A small Japanese town has a big mess that could bankrupt it … a beached whale and 400 tonnes of dead, stinking sardines
Since the end of January, tonnes of sardines have washed up on the shores of Yokohama. Things got worse when a dead whale showed up
A small town in northern Japan that has been suddenly beset by beached sea life has taken matters into its own hands after discovering the cost of cleaning up its normally pristine coastline would effectively bankrupt the community – but has created a new problem for itself in the process.
Since the end of January, an estimated 400 tonnes of sardines have washed up on the shores of the town of Yokohama, in Aomori Prefecture.
But the problem of dealing with the decaying creatures was significantly worsened when a local resident discovered the 1-tonne carcass of a whale that had drifted onto the beach.
The creature has been identified as a Stejneger’s beaked whale, pods of which are occasionally to be found in Mutsu Bay, an official of the Yokohama town hall said.
But no one can remember the last time one was found dead on the beach. Similarly, there are no records of hundreds of tonnes of sardines washing ashore in the region.
“It has been very sudden,” said Naomi Akita, from the Yokohama Municipal Government.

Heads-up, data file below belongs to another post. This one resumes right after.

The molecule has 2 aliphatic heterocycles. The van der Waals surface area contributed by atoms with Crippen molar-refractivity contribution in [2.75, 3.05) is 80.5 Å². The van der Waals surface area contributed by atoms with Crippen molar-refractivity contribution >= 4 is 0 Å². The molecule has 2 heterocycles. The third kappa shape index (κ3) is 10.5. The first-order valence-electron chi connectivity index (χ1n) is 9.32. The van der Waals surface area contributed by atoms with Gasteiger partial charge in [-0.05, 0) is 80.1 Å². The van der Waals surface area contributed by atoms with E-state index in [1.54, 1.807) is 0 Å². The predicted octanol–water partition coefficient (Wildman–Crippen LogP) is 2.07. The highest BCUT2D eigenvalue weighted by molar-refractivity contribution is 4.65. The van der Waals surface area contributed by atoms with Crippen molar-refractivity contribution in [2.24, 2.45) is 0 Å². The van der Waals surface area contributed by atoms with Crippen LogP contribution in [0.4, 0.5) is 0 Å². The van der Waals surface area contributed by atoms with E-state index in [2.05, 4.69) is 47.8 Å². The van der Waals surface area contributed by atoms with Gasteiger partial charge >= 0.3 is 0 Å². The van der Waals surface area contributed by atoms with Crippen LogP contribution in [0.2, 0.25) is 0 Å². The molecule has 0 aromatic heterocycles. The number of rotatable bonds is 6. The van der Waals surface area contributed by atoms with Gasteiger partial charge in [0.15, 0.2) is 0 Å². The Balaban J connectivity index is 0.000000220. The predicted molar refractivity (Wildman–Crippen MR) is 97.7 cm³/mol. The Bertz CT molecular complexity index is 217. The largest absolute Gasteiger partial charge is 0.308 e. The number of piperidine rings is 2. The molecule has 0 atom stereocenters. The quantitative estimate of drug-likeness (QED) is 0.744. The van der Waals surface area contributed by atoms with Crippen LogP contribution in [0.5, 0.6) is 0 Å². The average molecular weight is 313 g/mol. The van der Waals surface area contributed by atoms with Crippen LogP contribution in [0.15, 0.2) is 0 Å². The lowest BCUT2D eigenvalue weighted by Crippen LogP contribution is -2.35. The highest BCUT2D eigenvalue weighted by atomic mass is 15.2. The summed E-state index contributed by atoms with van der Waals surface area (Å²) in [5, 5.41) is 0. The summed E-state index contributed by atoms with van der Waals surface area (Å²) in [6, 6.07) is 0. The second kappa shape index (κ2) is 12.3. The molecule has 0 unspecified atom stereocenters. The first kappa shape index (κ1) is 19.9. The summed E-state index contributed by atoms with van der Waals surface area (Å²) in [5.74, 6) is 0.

“We have not heard of this happening before and we can only guess that it is because it has been so unusually cold this winter.”
The town’s problems have been compounded by the cost of clearing the beaches of decaying fish. The prefectural government has contributed to the Y2.8 million (US$26,200) cost of disposing of the sardines – but there was nothing left in the kitty when the whale was discovered, Akita said.
With the creature beginning to decompose, however, the town decided it had to act. Over the weekend, the carcass was excavated from the sand and dragged up the beach, where officials decided the best course of action was to wrap it in tarpaulins until it could be properly disposed of.
Unfortunately, the plan failed to take into account the increasingly rapid putrefaction of the 5-metre-long whale’s remains.
“It is well covered up, but it smells really bad because it is decaying,” Akita admitted.
Discussions are now under way – with a growing sense of urgency – about how the remains can be discarded most effectively and quickly.
One plan that is being explored is to again ask the prefecture for financial help.